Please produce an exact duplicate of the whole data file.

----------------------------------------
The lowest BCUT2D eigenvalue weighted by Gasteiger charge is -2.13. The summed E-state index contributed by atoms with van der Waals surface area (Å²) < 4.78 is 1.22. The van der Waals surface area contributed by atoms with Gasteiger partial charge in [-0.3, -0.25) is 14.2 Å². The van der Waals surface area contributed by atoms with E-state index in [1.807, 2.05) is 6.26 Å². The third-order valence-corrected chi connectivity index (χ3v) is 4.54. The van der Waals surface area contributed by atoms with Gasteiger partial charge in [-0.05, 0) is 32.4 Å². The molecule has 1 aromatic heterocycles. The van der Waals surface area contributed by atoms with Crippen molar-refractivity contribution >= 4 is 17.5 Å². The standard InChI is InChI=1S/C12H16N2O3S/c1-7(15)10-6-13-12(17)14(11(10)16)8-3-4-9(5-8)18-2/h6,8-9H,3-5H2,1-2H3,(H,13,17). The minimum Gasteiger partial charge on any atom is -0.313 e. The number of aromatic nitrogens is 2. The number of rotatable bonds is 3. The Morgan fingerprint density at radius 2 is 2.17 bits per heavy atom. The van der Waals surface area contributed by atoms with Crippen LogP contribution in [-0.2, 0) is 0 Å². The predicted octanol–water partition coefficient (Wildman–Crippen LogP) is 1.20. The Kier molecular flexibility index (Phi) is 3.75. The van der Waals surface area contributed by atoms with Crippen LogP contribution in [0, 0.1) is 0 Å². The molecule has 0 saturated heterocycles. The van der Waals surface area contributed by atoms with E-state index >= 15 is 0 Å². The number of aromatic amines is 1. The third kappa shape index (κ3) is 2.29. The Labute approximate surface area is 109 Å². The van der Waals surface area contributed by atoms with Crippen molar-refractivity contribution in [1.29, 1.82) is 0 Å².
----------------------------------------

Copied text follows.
The lowest BCUT2D eigenvalue weighted by Gasteiger charge is -2.13. The summed E-state index contributed by atoms with van der Waals surface area (Å²) < 4.78 is 1.22. The van der Waals surface area contributed by atoms with Gasteiger partial charge in [-0.3, -0.25) is 14.2 Å². The van der Waals surface area contributed by atoms with E-state index in [1.807, 2.05) is 6.26 Å². The third-order valence-corrected chi connectivity index (χ3v) is 4.54. The van der Waals surface area contributed by atoms with Gasteiger partial charge in [-0.05, 0) is 32.4 Å². The molecule has 1 aromatic heterocycles. The van der Waals surface area contributed by atoms with Crippen molar-refractivity contribution >= 4 is 17.5 Å². The standard InChI is InChI=1S/C12H16N2O3S/c1-7(15)10-6-13-12(17)14(11(10)16)8-3-4-9(5-8)18-2/h6,8-9H,3-5H2,1-2H3,(H,13,17). The minimum Gasteiger partial charge on any atom is -0.313 e. The number of aromatic nitrogens is 2. The number of rotatable bonds is 3. The Morgan fingerprint density at radius 2 is 2.17 bits per heavy atom. The van der Waals surface area contributed by atoms with Crippen LogP contribution in [-0.2, 0) is 0 Å². The predicted octanol–water partition coefficient (Wildman–Crippen LogP) is 1.20. The Kier molecular flexibility index (Phi) is 3.75. The van der Waals surface area contributed by atoms with Crippen LogP contribution in [0, 0.1) is 0 Å². The molecule has 0 saturated heterocycles. The van der Waals surface area contributed by atoms with E-state index >= 15 is 0 Å². The number of aromatic amines is 1. The third kappa shape index (κ3) is 2.29. The Labute approximate surface area is 109 Å². The van der Waals surface area contributed by atoms with Crippen molar-refractivity contribution in [1.29, 1.82) is 0 Å².